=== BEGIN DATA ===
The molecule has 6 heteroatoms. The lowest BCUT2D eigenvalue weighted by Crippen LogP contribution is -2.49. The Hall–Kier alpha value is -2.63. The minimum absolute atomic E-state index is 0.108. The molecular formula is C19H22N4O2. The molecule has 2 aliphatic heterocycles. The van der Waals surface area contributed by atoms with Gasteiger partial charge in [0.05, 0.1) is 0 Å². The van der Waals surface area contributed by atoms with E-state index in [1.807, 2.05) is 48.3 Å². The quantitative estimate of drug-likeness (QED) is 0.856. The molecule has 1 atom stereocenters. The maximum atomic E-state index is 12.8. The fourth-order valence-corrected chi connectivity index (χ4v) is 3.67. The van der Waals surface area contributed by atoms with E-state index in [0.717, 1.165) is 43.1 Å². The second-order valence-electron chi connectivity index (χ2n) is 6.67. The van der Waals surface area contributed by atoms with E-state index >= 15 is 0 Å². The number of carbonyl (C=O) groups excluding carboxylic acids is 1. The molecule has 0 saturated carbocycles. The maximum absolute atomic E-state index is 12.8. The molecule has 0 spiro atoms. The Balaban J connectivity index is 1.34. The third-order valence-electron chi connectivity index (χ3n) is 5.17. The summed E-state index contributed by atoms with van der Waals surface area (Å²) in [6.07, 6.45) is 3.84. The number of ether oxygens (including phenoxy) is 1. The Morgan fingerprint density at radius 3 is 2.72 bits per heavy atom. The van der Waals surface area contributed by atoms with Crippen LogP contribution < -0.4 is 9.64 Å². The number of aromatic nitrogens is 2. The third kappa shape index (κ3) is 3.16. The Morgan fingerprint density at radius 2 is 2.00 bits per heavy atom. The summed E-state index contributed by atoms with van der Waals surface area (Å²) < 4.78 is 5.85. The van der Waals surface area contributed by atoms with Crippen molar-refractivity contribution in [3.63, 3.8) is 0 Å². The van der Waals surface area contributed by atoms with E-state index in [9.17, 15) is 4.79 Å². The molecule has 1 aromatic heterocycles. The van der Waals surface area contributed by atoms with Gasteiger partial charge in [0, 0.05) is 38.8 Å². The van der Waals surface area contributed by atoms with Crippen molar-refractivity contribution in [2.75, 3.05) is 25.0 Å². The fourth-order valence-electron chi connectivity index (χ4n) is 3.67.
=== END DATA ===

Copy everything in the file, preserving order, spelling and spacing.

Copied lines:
The molecule has 6 heteroatoms. The lowest BCUT2D eigenvalue weighted by Crippen LogP contribution is -2.49. The Hall–Kier alpha value is -2.63. The minimum absolute atomic E-state index is 0.108. The molecular formula is C19H22N4O2. The molecule has 2 aliphatic heterocycles. The van der Waals surface area contributed by atoms with Gasteiger partial charge in [0.05, 0.1) is 0 Å². The van der Waals surface area contributed by atoms with E-state index in [1.807, 2.05) is 48.3 Å². The quantitative estimate of drug-likeness (QED) is 0.856. The molecule has 1 atom stereocenters. The maximum atomic E-state index is 12.8. The fourth-order valence-corrected chi connectivity index (χ4v) is 3.67. The van der Waals surface area contributed by atoms with E-state index in [0.717, 1.165) is 43.1 Å². The second-order valence-electron chi connectivity index (χ2n) is 6.67. The van der Waals surface area contributed by atoms with E-state index >= 15 is 0 Å². The number of carbonyl (C=O) groups excluding carboxylic acids is 1. The molecule has 0 saturated carbocycles. The maximum absolute atomic E-state index is 12.8. The molecule has 0 spiro atoms. The Balaban J connectivity index is 1.34. The third-order valence-electron chi connectivity index (χ3n) is 5.17. The summed E-state index contributed by atoms with van der Waals surface area (Å²) in [6.07, 6.45) is 3.84. The number of ether oxygens (including phenoxy) is 1. The Morgan fingerprint density at radius 3 is 2.72 bits per heavy atom. The van der Waals surface area contributed by atoms with Crippen LogP contribution < -0.4 is 9.64 Å². The number of aromatic nitrogens is 2. The third kappa shape index (κ3) is 3.16. The Morgan fingerprint density at radius 2 is 2.00 bits per heavy atom. The summed E-state index contributed by atoms with van der Waals surface area (Å²) < 4.78 is 5.85. The van der Waals surface area contributed by atoms with Crippen molar-refractivity contribution in [3.63, 3.8) is 0 Å². The van der Waals surface area contributed by atoms with E-state index in [9.17, 15) is 4.79 Å². The molecule has 1 aromatic heterocycles. The van der Waals surface area contributed by atoms with Gasteiger partial charge in [0, 0.05) is 38.8 Å². The van der Waals surface area contributed by atoms with Crippen molar-refractivity contribution in [2.75, 3.05) is 25.0 Å². The fourth-order valence-electron chi connectivity index (χ4n) is 3.67.